As a centre of expertise, Inclusive Society employs a participatory and empowering research methodology. It works in co-creation with (vulnerable) citizens, schools, organizations and companies. Inclusive Society researchers always work powerfully and diversity-sensitively. The centre's projects start from concrete needs, drawing inspiration from national and international models, literature and research.
Maya has a Master’s degree in Psychological Sciences. She is a clinical psychologist, specializing in adolescents, young adults, and parents of children struggling with problematic gaming behavior. Additionally, she works as a researcher within the Gam(e)(a)ble project. Her focus mainly lies on the prevention of problematic gaming and gambling in youth. In this way she bridges the gap between science and practice.
Flore graduated as a clinical psychologist from UGent. After this, she obtained her Ph.D. in Psychology. During this four-year period, she researched loneliness in youth (cognitive, physiological and social processes). Her research at UCLL focuses on how we can make our society more inclusive for all individuals regardless of their gender, sexual orientation, physical or mental disability and so on.
Developmental Psychology Research Group
The group pursues two main objectives: gaining an insight in normal human psychological development and examining which factors may affect individuals’ optimal and psychopathological functioning. Its researchers study how the social environment is linked with developmental outcomes. The group has a preference for longitudinal research, suited to map out the complex and dynamic processes of human development. Within Gam(e)(a)ble, the group takes care of the psychological aspects of gaming and gambling.
Lowie graduated in psychology and has a strong interest in human development, motivation and behavioral economics. Within the Gam(e)(a)ble project, he will focus on the role that psychological factors can play in the link between gaming and gambling. A core element in his research is the parent-child interaction.
Professor, WP lead
Bart's research takes place at the crossroads of developmental psychology and motivational psychology. He mainly studies parent-child relationship and the role of education in various domains of children's and adolescents' development: identity building, emotion regulation, and personality development.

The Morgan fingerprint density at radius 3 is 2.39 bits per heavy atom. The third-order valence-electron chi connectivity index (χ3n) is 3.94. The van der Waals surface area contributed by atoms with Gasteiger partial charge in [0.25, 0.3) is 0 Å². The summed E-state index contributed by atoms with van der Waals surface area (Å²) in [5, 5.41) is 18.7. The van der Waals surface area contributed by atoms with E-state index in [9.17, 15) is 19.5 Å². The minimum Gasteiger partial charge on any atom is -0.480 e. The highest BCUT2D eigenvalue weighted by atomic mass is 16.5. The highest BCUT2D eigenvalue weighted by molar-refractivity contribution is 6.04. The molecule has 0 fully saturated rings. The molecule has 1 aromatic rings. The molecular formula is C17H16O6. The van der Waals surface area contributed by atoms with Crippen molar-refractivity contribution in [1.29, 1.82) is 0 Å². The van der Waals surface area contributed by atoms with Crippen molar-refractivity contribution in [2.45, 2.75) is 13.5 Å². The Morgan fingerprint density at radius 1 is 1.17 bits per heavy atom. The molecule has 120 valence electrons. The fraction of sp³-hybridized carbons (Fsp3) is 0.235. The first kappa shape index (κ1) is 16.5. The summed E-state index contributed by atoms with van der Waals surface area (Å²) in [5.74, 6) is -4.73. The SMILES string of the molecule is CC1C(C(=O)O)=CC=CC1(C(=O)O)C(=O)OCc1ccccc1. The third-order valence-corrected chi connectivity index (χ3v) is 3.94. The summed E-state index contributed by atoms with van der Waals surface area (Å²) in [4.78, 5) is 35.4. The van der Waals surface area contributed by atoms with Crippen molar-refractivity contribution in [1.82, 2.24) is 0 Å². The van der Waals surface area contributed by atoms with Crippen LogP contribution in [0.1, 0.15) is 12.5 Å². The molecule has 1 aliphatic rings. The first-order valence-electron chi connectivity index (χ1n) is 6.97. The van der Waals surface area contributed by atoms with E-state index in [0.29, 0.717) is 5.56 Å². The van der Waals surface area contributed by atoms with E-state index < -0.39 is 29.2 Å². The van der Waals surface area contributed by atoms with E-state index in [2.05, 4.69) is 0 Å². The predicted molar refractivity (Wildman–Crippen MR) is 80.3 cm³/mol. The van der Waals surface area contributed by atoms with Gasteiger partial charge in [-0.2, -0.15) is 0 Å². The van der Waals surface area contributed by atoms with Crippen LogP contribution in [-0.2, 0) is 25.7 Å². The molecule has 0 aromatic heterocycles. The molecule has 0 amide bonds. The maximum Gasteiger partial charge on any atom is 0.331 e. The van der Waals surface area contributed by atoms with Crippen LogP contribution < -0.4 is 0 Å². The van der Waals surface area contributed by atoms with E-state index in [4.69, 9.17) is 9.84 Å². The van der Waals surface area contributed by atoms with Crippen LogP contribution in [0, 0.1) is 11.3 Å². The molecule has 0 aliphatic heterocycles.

School of Arts
LUCA leads on inspiring and facilitating research across visual arts, audiovisual arts, performing arts, music and design. Within LUCA, the research unit Inter-Actions bundles research groups focusing on design and artistic research, and exploring the possibilities of old and new materials, artefacts, media, spaces and events.For Gam(e)(a)ble, the expertise of the unit in the design of meaningful game and interaction rules will contribute to our Media Sciences objectives.
Lecturer and researcher
Steven is active in several artistic research projects that involve the creation of game and interaction rules. His academic research addresses the socio-psychological determinants of digital game play and the methodology of game text analysis. Within Gam(e)(a)ble, he is part of the Media team and co-supervisor of the research line that investigates Dark Design patterns in contemporary games.
Law & Technology
The fundamental research conducted in the field of Law & Technology aims to answer the acutelegal questions raised by the speed and extent to which new technologies are created, used and embedded in professional and private spheres focuses on understanding, interpreting and critically evaluating the legal impact of technology and technology-based or technology-facilitated processes and behaviours, and the potential of technology to facilitate or enrich legal processes or proceduresIn both strands of research, a human rights-based and interdisciplinary approach is adopted.
Pieterjan is affiliated with the department of Interdisciplinary Study of Law, Private Law and Business Law. He obtained the Master of Laws Degree at Ghent University cum laude in 2020, with focus on international trade and environmental law, data protection and IP-law, and EU Law & Technology
His contribution to this interdisciplinary project is to assess the legal framework in which both gaming and gambling operate and how this framework could (better) tackle the related issues in the future.
Eva Lievens is Associate Professor of Law & Technology at the Faculty of Law and Criminology and a member of the Human Rights Centre, the UGent Human Rights Research Network, the Crime, Criminology & Criminal Policy Consortium, DELTA, ANSER and PIXLES. A recurrent focus in her research relates to the legal impact of the design and deployment of technology in today’s society, human and children’s rights in the digital environment, and the use of alternative regulatory instruments, such as self- and co-regulation to regulate tech phenomena. Eva teaches ‘European Media Law’, ‘European Law & ICT’, ‘Cybercrime, Technology & Surveillance’, and ‘Data Protection Law’.